# Measurable space

In mathematics, a measurable space or Borel space is a basic object in measure theory. It consists of a set and a σ-algebra, which defines the subsets that will be measured.

## Definition

Consider a set $X$  and a σ-algebra ${\mathcal {A}}$  on $X$ . Then the tuple $(X,{\mathcal {A}})$  is called a measurable space.

Note that in contrast to a measure space, no measure is needed for a measurable space.

## Example

Look at the set:

$X=\{1,2,3\}.$

One possible $\sigma$ -algebra would be:

${\mathcal {A}}_{1}=\{X,\emptyset \}.$

Then $(X,{\mathcal {A}}_{1})$  is a measurable space. Another possible $\sigma$ -algebra would be the power set on $X$ :

${\mathcal {A}}_{2}={\mathcal {P}}(X).$

With this, a second measurable space on the set $X$  is given by $(X,{\mathcal {A}}_{2})$ .

## Common measurable spaces

If $X$  is finite or countably infinite, the $\sigma$ -algebra is most of the times the power set on $X$ , so ${\mathcal {A}}={\mathcal {P}}(X)$ . This leads to the measurable space $(X,{\mathcal {P}}(X))$ .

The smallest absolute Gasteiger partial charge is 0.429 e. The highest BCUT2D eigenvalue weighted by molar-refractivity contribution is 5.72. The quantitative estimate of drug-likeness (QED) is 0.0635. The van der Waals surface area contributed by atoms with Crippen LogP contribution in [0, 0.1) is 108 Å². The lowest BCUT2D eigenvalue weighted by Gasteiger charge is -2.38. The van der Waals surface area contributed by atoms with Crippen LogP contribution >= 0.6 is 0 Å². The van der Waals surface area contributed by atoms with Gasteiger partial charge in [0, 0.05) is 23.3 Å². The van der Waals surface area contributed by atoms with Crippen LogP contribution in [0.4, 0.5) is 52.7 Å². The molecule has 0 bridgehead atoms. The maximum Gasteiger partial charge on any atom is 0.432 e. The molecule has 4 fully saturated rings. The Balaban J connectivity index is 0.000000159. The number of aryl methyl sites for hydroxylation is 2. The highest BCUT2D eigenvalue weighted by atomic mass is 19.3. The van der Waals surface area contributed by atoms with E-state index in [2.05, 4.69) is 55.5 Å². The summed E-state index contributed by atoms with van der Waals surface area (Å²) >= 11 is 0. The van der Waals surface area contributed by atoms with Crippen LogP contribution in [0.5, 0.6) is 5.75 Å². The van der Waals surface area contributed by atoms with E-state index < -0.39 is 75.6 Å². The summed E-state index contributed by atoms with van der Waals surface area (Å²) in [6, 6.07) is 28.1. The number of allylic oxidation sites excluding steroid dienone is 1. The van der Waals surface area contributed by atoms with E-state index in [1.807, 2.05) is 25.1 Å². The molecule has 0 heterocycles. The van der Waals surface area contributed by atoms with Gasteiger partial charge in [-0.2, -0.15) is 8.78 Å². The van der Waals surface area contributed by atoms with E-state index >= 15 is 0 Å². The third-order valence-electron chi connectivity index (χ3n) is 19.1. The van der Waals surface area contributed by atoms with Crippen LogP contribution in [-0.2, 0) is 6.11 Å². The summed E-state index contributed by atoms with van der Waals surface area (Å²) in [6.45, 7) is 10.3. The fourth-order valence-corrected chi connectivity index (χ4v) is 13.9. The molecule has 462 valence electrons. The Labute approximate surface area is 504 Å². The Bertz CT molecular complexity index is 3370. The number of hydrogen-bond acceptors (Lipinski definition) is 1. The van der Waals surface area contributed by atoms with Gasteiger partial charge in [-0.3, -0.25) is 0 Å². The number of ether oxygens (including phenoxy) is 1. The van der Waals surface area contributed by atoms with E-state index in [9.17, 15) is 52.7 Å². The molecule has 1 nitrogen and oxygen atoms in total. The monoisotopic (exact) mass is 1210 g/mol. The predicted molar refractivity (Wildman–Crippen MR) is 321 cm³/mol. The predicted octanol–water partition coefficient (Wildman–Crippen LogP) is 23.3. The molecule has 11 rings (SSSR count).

If $X$  is a topological space, the $\sigma$ -algebra is most commonly the Borel $\sigma$ -algebra ${\mathcal {B}}$ , so ${\mathcal {A}}={\mathcal {B}}(X)$ . This leads to the measurable space $(X,{\mathcal {B}}(X))$  that is common for all topological spaces such as the real numbers $\mathbb {R}$ .

## Ambiguity with Borel spaces

The term Borel space is used for different types of measurable spaces. It can refer to

• any measurable space, so it is a synonym for a measurable space as defined above 
• a measurable space that is Borel isomorphic to a measurable subset of the real numbers (again with the Borel $\sigma$ -algebra)